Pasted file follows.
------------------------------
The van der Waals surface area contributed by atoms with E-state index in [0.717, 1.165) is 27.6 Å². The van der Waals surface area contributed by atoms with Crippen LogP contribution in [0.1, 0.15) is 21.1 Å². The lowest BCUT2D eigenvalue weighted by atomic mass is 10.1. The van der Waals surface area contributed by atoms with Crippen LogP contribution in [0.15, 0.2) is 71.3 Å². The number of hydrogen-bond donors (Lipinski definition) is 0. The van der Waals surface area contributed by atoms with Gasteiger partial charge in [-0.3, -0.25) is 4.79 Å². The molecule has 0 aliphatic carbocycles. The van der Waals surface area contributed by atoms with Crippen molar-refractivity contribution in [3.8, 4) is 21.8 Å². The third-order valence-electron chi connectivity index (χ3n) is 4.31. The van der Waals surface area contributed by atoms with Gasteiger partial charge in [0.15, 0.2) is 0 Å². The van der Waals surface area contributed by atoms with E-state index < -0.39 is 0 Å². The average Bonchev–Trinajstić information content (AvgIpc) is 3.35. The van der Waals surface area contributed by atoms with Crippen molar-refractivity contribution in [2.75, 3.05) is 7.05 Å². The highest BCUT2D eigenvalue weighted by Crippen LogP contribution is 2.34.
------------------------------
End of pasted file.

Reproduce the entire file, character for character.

The van der Waals surface area contributed by atoms with E-state index in [0.717, 1.165) is 27.6 Å². The van der Waals surface area contributed by atoms with Crippen LogP contribution in [0.1, 0.15) is 21.1 Å². The lowest BCUT2D eigenvalue weighted by atomic mass is 10.1. The van der Waals surface area contributed by atoms with Crippen LogP contribution in [0.15, 0.2) is 71.3 Å². The number of hydrogen-bond donors (Lipinski definition) is 0. The van der Waals surface area contributed by atoms with Gasteiger partial charge in [-0.3, -0.25) is 4.79 Å². The molecule has 0 aliphatic carbocycles. The van der Waals surface area contributed by atoms with Crippen molar-refractivity contribution in [3.8, 4) is 21.8 Å². The third-order valence-electron chi connectivity index (χ3n) is 4.31. The van der Waals surface area contributed by atoms with Gasteiger partial charge in [0.15, 0.2) is 0 Å². The van der Waals surface area contributed by atoms with E-state index < -0.39 is 0 Å². The average Bonchev–Trinajstić information content (AvgIpc) is 3.35. The van der Waals surface area contributed by atoms with Crippen molar-refractivity contribution in [2.75, 3.05) is 7.05 Å². The highest BCUT2D eigenvalue weighted by Crippen LogP contribution is 2.34.